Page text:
Md Legislators Pass Private Biosafety Labs’ Bill

It would require DHMH to keep a list of these labs across the state.

 


Annapolis, Md (KM). The Maryland House of Delegates this week passed a bill covering private biosafety level 3 laboratories in the state. The legislation would require the Department of Health and Mental Hygiene to keep a list of those labs, and share that information with local public health and emergency management officials.

Frederick County Delegate Karen Lewis Young is one of the sponsors. “Actually, that was generated through the Frederick community by the Containment Laboratory Community Advisory Committee. This is the third year that bill has been heard on the House side; fourth year on the Senate side,” she says.
Young says this bill does not cover public laboratories which are regulated by the federal government. “However, there’s less oversight and regulation by the private labs. Of course, the private labs tend to be clustered near the public labs such as USAMRIID{US Army Medical Research Institute of Infectious Diseases, located at Ft. Detrick}, the Cancer Institute, NIH and Aberdeen Proving Grounds,” she says.

These private labs also don’t handle federally regulated biological select agents and toxins. BSL-3 labs work with Risk Group 3 microorganisms such as MERS, meningitides, herpes and rabies virus, according to Delegate Young’s office.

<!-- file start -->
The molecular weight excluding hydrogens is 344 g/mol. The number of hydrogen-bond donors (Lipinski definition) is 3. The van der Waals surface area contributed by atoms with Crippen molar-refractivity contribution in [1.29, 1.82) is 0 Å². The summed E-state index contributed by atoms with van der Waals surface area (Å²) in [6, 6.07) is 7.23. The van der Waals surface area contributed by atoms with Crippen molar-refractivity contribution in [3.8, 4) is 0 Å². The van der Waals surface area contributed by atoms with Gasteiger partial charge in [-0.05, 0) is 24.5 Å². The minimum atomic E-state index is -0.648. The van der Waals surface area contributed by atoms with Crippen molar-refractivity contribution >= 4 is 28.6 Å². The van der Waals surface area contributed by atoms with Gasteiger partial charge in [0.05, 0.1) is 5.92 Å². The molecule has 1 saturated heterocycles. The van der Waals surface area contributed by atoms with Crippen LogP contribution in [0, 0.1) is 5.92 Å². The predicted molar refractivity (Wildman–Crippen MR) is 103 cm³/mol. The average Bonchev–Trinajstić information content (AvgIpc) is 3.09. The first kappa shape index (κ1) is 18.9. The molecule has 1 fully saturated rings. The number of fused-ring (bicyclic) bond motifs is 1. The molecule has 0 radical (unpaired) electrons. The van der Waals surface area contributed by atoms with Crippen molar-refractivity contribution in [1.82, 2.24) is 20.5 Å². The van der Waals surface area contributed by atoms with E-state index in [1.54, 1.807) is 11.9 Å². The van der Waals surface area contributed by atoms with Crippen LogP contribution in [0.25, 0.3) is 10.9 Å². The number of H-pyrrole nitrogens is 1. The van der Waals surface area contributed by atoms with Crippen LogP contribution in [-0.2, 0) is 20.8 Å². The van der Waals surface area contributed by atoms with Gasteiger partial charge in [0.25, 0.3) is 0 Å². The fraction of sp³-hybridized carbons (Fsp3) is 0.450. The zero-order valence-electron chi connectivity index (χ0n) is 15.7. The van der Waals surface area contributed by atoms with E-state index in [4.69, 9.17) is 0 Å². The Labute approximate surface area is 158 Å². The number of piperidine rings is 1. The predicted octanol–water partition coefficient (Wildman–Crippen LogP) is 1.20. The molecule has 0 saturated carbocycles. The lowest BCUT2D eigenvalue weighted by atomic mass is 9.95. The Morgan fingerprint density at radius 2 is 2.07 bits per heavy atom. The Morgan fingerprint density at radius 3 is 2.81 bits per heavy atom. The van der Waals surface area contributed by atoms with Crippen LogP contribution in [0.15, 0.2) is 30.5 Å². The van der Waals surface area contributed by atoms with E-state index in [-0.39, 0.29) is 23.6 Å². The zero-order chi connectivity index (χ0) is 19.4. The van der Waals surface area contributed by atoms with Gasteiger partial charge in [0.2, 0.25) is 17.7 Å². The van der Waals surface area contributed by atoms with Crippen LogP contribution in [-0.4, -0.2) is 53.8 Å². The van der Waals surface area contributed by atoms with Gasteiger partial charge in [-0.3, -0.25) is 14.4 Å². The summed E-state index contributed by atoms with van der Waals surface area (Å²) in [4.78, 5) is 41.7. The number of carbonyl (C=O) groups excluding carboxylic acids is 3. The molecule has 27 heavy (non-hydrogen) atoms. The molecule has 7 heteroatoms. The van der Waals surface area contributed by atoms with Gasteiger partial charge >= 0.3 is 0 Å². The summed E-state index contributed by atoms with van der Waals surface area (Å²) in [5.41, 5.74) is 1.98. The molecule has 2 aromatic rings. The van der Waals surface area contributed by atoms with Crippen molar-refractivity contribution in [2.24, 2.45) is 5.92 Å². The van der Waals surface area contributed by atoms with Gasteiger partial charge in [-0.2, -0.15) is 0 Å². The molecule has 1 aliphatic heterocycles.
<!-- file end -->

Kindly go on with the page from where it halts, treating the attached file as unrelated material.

Many of these facilities are located in Frederick, Montgomery and Harford Counties.

“This bill does not have any oversight. But it just says ‘we want our emergency management to know: are they next to schools? Are they next to waterways?’¬† So that if there is an emergency, they know how to respond appropriately,” says Delegate Young.

But the public will not have access to this information. “They will have to trust that emergency management knows who they are, where they are and will respond accordingly,” she says.

As Delegate Young noted earlier, this is the third year the House of Delegates has considered this bill, and the fourth time it’s been before the Maryland Senate. But she believes chances¬† of passage this year are “better than ever.” “We know where the opposition was in the Senate, and we’ve been really focused in clarifying the purpose of the bill, the need for the bill. So we’re cautiously optimistic,” she says.

Frederick County Delegate Carol Krimm is also one of the sponsors of this bill.

 

By Kevin McManus